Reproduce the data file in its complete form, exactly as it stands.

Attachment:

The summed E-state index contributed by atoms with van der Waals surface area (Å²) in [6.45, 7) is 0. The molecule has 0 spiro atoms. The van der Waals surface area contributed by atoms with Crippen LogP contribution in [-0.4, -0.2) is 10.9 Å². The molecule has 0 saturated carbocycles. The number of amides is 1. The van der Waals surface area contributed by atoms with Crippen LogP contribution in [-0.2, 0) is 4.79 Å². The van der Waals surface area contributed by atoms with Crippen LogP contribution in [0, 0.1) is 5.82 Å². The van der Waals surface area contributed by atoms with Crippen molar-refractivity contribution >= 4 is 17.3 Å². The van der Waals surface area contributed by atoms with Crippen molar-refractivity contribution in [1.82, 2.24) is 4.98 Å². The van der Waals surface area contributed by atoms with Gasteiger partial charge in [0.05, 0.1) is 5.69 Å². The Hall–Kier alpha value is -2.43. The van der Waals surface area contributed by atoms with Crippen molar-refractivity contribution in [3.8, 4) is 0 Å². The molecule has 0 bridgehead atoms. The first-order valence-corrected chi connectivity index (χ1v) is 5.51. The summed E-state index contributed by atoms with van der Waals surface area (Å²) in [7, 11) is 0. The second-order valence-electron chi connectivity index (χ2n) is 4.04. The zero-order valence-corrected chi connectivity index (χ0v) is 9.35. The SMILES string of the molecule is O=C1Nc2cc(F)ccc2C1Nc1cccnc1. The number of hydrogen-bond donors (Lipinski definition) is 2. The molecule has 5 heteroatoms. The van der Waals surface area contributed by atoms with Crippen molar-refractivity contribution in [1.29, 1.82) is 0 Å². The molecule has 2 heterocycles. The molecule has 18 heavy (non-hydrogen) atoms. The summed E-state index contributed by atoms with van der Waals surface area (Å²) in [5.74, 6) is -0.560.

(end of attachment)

The summed E-state index contributed by atoms with van der Waals surface area (Å²) in [6.45, 7) is 0. The molecule has 0 spiro atoms. The van der Waals surface area contributed by atoms with Crippen LogP contribution in [-0.4, -0.2) is 10.9 Å². The molecule has 0 saturated carbocycles. The number of amides is 1. The van der Waals surface area contributed by atoms with Crippen LogP contribution in [-0.2, 0) is 4.79 Å². The van der Waals surface area contributed by atoms with Crippen LogP contribution in [0, 0.1) is 5.82 Å². The van der Waals surface area contributed by atoms with Crippen molar-refractivity contribution >= 4 is 17.3 Å². The van der Waals surface area contributed by atoms with Crippen molar-refractivity contribution in [1.82, 2.24) is 4.98 Å². The van der Waals surface area contributed by atoms with Gasteiger partial charge in [0.05, 0.1) is 5.69 Å². The Hall–Kier alpha value is -2.43. The van der Waals surface area contributed by atoms with Crippen molar-refractivity contribution in [3.8, 4) is 0 Å². The molecule has 0 bridgehead atoms. The first-order valence-corrected chi connectivity index (χ1v) is 5.51. The summed E-state index contributed by atoms with van der Waals surface area (Å²) in [7, 11) is 0. The second-order valence-electron chi connectivity index (χ2n) is 4.04. The zero-order valence-corrected chi connectivity index (χ0v) is 9.35. The SMILES string of the molecule is O=C1Nc2cc(F)ccc2C1Nc1cccnc1. The number of hydrogen-bond donors (Lipinski definition) is 2. The molecule has 5 heteroatoms. The van der Waals surface area contributed by atoms with Crippen molar-refractivity contribution in [1.29, 1.82) is 0 Å². The molecule has 2 heterocycles. The molecule has 18 heavy (non-hydrogen) atoms. The summed E-state index contributed by atoms with van der Waals surface area (Å²) in [5.74, 6) is -0.560.